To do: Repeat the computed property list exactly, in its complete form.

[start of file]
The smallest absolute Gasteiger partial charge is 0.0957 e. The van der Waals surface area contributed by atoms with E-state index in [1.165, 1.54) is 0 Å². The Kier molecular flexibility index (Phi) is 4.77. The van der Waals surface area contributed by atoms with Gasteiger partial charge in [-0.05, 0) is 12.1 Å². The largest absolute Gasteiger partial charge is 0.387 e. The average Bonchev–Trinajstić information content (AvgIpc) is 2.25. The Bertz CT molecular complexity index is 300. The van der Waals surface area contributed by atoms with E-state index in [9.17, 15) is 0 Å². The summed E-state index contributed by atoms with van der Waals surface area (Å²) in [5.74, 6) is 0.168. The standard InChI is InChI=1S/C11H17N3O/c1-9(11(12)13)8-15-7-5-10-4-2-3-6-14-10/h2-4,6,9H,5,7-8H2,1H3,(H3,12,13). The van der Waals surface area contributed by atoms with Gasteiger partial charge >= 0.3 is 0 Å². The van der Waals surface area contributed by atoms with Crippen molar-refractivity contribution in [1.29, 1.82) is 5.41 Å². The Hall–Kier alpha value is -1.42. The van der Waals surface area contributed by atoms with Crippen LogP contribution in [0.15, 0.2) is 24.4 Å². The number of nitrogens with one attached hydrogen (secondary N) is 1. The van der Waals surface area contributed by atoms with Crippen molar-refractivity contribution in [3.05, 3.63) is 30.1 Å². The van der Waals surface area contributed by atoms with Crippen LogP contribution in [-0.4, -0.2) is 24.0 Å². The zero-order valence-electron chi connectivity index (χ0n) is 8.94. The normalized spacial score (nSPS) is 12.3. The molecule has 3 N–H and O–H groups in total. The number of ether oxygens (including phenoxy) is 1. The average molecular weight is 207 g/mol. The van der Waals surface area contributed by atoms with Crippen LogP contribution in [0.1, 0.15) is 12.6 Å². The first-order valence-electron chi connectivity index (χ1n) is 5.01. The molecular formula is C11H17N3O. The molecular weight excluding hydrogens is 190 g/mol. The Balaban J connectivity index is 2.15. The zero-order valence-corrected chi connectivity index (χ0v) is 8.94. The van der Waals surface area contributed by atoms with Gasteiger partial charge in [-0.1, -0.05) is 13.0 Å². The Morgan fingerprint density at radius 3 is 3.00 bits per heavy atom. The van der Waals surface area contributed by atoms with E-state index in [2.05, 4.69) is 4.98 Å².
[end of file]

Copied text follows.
The smallest absolute Gasteiger partial charge is 0.0957 e. The van der Waals surface area contributed by atoms with E-state index in [1.165, 1.54) is 0 Å². The Kier molecular flexibility index (Phi) is 4.77. The van der Waals surface area contributed by atoms with Gasteiger partial charge in [-0.05, 0) is 12.1 Å². The largest absolute Gasteiger partial charge is 0.387 e. The average Bonchev–Trinajstić information content (AvgIpc) is 2.25. The Bertz CT molecular complexity index is 300. The van der Waals surface area contributed by atoms with E-state index in [9.17, 15) is 0 Å². The summed E-state index contributed by atoms with van der Waals surface area (Å²) in [5.74, 6) is 0.168. The standard InChI is InChI=1S/C11H17N3O/c1-9(11(12)13)8-15-7-5-10-4-2-3-6-14-10/h2-4,6,9H,5,7-8H2,1H3,(H3,12,13). The van der Waals surface area contributed by atoms with Gasteiger partial charge >= 0.3 is 0 Å². The van der Waals surface area contributed by atoms with Crippen molar-refractivity contribution in [1.29, 1.82) is 5.41 Å². The Hall–Kier alpha value is -1.42. The van der Waals surface area contributed by atoms with Crippen LogP contribution in [0.15, 0.2) is 24.4 Å². The number of nitrogens with one attached hydrogen (secondary N) is 1. The van der Waals surface area contributed by atoms with Crippen molar-refractivity contribution in [3.05, 3.63) is 30.1 Å². The van der Waals surface area contributed by atoms with Crippen LogP contribution in [-0.4, -0.2) is 24.0 Å². The zero-order valence-electron chi connectivity index (χ0n) is 8.94. The normalized spacial score (nSPS) is 12.3. The molecule has 3 N–H and O–H groups in total. The number of ether oxygens (including phenoxy) is 1. The average molecular weight is 207 g/mol. The van der Waals surface area contributed by atoms with Crippen LogP contribution in [0.1, 0.15) is 12.6 Å². The first-order valence-electron chi connectivity index (χ1n) is 5.01. The molecular formula is C11H17N3O. The molecular weight excluding hydrogens is 190 g/mol. The Balaban J connectivity index is 2.15. The zero-order valence-corrected chi connectivity index (χ0v) is 8.94. The van der Waals surface area contributed by atoms with Gasteiger partial charge in [-0.1, -0.05) is 13.0 Å². The Morgan fingerprint density at radius 3 is 3.00 bits per heavy atom. The van der Waals surface area contributed by atoms with E-state index in [2.05, 4.69) is 4.98 Å².